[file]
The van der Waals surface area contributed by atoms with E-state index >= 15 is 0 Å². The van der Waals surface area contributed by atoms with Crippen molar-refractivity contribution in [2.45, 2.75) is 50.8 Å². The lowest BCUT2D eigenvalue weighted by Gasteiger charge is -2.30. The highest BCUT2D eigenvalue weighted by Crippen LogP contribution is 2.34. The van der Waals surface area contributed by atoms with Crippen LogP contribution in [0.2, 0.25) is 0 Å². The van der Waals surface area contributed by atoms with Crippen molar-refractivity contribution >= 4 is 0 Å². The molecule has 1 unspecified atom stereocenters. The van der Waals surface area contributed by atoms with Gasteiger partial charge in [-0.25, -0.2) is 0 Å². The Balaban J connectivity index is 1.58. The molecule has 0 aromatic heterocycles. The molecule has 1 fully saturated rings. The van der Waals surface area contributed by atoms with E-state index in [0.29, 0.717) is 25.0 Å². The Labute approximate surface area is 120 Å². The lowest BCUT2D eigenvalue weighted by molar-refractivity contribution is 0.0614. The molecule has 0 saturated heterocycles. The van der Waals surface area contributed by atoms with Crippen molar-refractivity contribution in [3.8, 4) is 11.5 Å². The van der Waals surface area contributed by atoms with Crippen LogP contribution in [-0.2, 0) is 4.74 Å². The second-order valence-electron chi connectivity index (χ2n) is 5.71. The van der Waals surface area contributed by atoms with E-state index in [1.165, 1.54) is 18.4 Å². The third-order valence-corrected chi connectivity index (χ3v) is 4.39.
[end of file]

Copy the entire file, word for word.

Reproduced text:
The van der Waals surface area contributed by atoms with E-state index >= 15 is 0 Å². The van der Waals surface area contributed by atoms with Crippen molar-refractivity contribution in [2.45, 2.75) is 50.8 Å². The lowest BCUT2D eigenvalue weighted by Gasteiger charge is -2.30. The highest BCUT2D eigenvalue weighted by Crippen LogP contribution is 2.34. The van der Waals surface area contributed by atoms with Crippen LogP contribution in [0.2, 0.25) is 0 Å². The van der Waals surface area contributed by atoms with Crippen molar-refractivity contribution >= 4 is 0 Å². The molecule has 1 unspecified atom stereocenters. The van der Waals surface area contributed by atoms with Gasteiger partial charge in [-0.25, -0.2) is 0 Å². The Balaban J connectivity index is 1.58. The molecule has 0 aromatic heterocycles. The molecule has 1 fully saturated rings. The van der Waals surface area contributed by atoms with E-state index in [0.29, 0.717) is 25.0 Å². The Labute approximate surface area is 120 Å². The lowest BCUT2D eigenvalue weighted by molar-refractivity contribution is 0.0614. The molecule has 0 saturated heterocycles. The van der Waals surface area contributed by atoms with Crippen molar-refractivity contribution in [3.8, 4) is 11.5 Å². The van der Waals surface area contributed by atoms with Crippen LogP contribution in [-0.2, 0) is 4.74 Å². The second-order valence-electron chi connectivity index (χ2n) is 5.71. The van der Waals surface area contributed by atoms with E-state index in [1.165, 1.54) is 18.4 Å². The third-order valence-corrected chi connectivity index (χ3v) is 4.39.